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A Baptism in Baptism

baptism 1 smallSo you read the whole Old Testament. You read it several times. Having immersed yourself in the literature that your Bible, by its basic structure, seems to promise as the precursor to the rest, you finally turn to the New Testament. This is how it always goes isn’t it? Stop laughing, I’m making a point.

In the New Testament, you encounter a number of things you’ve never seen before. There are Romans, Pharisees, Sadducees, and Zealots. There is also this thing called Baptism.

Old Testament… no baptism.

New Testament… lots of baptism.

Where did it come from? What does it mean? How should modern Christians respond to it?

To even begin to answer these questions, you have to recognize a handful of things about the world of the Old and New Testaments. There are a number of things that took place there that modern readers know little about.

First, modern readers rarely understand covenant… even when they think they do. We tend to think of covenant in terms of Abraham, Moses, David and the like, but actually know little about covenant itself because we develop our thinking about covenant  primarily from Scripture, and Scripture records, but does not explain, covenant.  Abraham, Moses and David make covenants with God because covenant was a big deal already in their world. Covenant has a long history and a complexity in practice and principles that Scripture never specifically teaches us.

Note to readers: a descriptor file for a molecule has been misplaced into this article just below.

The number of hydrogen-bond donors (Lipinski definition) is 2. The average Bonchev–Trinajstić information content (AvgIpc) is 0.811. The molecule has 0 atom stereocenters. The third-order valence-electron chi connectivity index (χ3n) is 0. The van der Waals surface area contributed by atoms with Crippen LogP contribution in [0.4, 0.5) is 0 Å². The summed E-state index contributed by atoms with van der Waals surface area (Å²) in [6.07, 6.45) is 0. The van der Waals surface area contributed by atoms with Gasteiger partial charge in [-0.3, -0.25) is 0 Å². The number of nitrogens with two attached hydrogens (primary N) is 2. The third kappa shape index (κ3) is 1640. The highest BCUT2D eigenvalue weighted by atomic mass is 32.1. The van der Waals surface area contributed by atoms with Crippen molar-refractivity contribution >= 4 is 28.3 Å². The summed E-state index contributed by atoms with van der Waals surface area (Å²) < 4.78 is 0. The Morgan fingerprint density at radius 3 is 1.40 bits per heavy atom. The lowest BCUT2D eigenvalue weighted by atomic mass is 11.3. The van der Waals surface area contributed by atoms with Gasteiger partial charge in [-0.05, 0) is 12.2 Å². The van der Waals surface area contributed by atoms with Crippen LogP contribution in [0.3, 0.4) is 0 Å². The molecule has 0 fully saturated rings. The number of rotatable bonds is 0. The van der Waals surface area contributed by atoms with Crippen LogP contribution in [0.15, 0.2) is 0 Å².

Once you learn more about it, you will discover that baptism is one of many ways that Israel develops of making a covenant, of ratifying a covenant. A covenant ratification is a ritual way of signing a contract that will be enforced by the Divine. When you see people eating together, clasping hands, performing circumcisions, exchanging clothes, grasping garment hems, chopping up animals, or making various kinds of public declarations, you are watching similar ratification acts of covenant making. There are covenants and covenant language on almost every page of Scripture.

There are lots of things to know about covenant and most of them will apply to baptism.

Second, baptism developed in Israel as a way of marking the conversion of already circumcised Jewish men into more exclusive movements and their leaders within Judaism. It also provided a means of ratifying the conversion of gentile women independent of their husbands when their presence in Israel, and Israel’s presence among them became more common. Men who convert to Judaism are circumcised. They did not circumcise women, however, and could not re-circumcise a man in order to allow him to ratify entrance into what the group deemed as “The New Covenant.” (The practice is more complicated than what I here describe, but this will suffice for now.)

Third, ratification acts almost always involved symbolic death, and/or the symbolic ingestion of death curses.[1] The one entering into a covenant stood before his god, and often the god of the one with whom he was making the covenant (One reason to never covenant with pagan) and with either words or actions invited those gods to destroy the covenant ratifier if he should prove unfaithful to the covenant in question.

Fourth, water was a powerful death symbol in the ancient world. It is not an accident that the New Testament will speak of baptism in association with Moses passing through the Red Sea (1 Corinthians 10:1ff), Noah passing through the flood (1 Peter 3:20-21), and of both baptism and Jonah’s descent into the abyss with Jesus’ death and resurrection. (Matthew 12:40; Romans 6:4)